Decisions of the 87th Texas Legislature are a representation of what we as a state care about. They also can reflect what Christians, who are commanded to love their neighbors, care about. What, then, do we care about?
For at least 12 years, every Texas parent cares about schools. Our checkbooks and calendars reflect just how absorbed we are in our children’s education.
We care about schools, because for Texas and the nation to be in good hands well into the future, Texas children—pre-K through 12th grade—need more than a good education. They need the kind of excellent education a prosperous state like Texas can afford.
The Texas House might agree. It voted 115-29 to adopt a budget amendment barring public funds from being diverted to private school vouchers, ensuring public funds are used for public education. Since not everyone can afford private education, this is good news for students in our public schools—and their teachers.
The Texas House also approved a budget “amendment to send nearly $18 billion in federal aid directly to education.” (UPDATE: Lawmakers released $11.2 billion to public schools after this editorial was published.)
These are positive developments for public education in Texas, but they are only developments. Final decisions await May 31, the last day of the 2021 regular legislative session. Between now and then, changes still can be made as members of the Texas House and Senate meet “to iron out the differences” in their respective versions of the budget.
We also care about gambling in Texas and strongly oppose its expansion.
HJR 97 proposes amending the state constitution to legalize sports betting, and HJR 133 proposes essentially recreating Nevada in Texas through a new Texas Gaming Commission and “a limited number of casinos.”
The language describing HJR 133 is outright laughable in its empty promises. The resolution, which seems to be lifted straight from Las Vegas casino promotional literature, purports “to foster economic development and job growth and to provide tax relief and funding for education and public safety.”
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I’ve learned the hard way that sales pitches are not always as true a representation of a product as later maintenance and repairs. In the case of gambling, the fact that D.C. lawmakers earmarked the first $200,000 in gambling-generated tax revenue for gambling addiction treatment programs ought to tell us the shiny thing dangled in front of us ultimately will cost us too much.
Gladly, both resolutions were “left pending in committee” after floor debate ended late April 14. They shouldn’t advance any further.
Also under consideration is a statewide ban on “camping in a public place.” HB 1925 and SB 987 “would make camping in an unapproved public place a Class C misdemeanor, punishable by a fine of up to $500.” These bills are in response to homeless encampments in places like Austin.
I am curious how a homeless person charged with a Class C misdemeanor will come up with up to $500 to pay a fine. Also, will passage of these bills make the homeless any less homeless?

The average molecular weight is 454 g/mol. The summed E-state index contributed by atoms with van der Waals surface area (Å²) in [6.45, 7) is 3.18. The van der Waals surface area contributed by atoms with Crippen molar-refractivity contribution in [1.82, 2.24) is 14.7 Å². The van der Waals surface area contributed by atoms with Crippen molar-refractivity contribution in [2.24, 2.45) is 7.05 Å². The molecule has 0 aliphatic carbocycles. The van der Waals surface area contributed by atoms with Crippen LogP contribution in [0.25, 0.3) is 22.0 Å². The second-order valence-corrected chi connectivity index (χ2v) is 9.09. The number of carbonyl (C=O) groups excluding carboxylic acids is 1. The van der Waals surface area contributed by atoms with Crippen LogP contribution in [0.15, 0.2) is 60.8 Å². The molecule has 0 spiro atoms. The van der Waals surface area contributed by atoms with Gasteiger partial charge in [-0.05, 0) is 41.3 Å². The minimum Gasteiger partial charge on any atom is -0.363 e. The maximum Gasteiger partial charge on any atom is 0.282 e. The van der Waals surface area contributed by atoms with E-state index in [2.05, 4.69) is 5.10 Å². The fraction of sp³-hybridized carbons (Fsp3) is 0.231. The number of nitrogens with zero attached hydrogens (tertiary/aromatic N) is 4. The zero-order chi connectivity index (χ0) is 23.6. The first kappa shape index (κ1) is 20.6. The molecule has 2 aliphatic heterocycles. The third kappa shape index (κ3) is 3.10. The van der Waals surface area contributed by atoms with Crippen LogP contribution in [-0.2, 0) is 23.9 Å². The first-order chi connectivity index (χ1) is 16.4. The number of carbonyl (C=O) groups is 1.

The Texas Tribune quoted the author of HB 1925, Rep. Giovanni Capriglione, R-Southlake, saying, “We’ve seen a huge increase in not only the number of homeless living under bridges or on the streets, but also the rise in crime.”
We are left to wonder if Capriglione meant to say homeless people are responsible for the rise in crime. I also wonder how much homeless camping is happening in Southlake.
Sen. Dawn Buckingham, R-Lakeway, who authored SB 987, is quoted as saying: “We as a state act to make sure that our public spaces are safe and that our homeless population is taken care of. The situation has simply gotten out of control.”
I would agree with Buckingham if her statement is aspirational; we do want to take care of our homeless population, but is “taken care of” a euphemism? How do we “act to make sure … our homeless population is taken care of?”
If there is such an increase in homelessness—to the point it is out of control—shouldn’t lawmakers be more concerned with eliminating sources of homelessness than in eliminating spaces for homeless people to sleep?
I’ll answer my own question. Yes, eliminating homelessness should focus on its sources, not on where people sleep.
But I get it. We can’t let people sleep just anywhere. So, if we’re not going to let them camp under overpasses or in parks, where will we permit them to sleep, and how are they going to get there?
Better still, how can we who pride ourselves in our prosperity use it to provide the same dignity of housing to those without?
To answer this question, we can learn a lot from places like City Square in Dallas, whose property The Cottages at Hickory Crossing is a “supportive housing community for homeless individuals with histories of mental illness, joblessness, poverty, and substance abuse.” Community First! Village in Austin, a ministry of Mobile Loaves & Fishes, is another example.
Why we care
We care about education, gambling and housing—among other issues—because human dignity and welfare are central to each. And Christians are expected to care about each person’s dignity and welfare.
God’s command is not to be concerned with power, profits and comfort, but to love our neighbors as we love ourselves. We can embody this command even as far as the letter of our laws.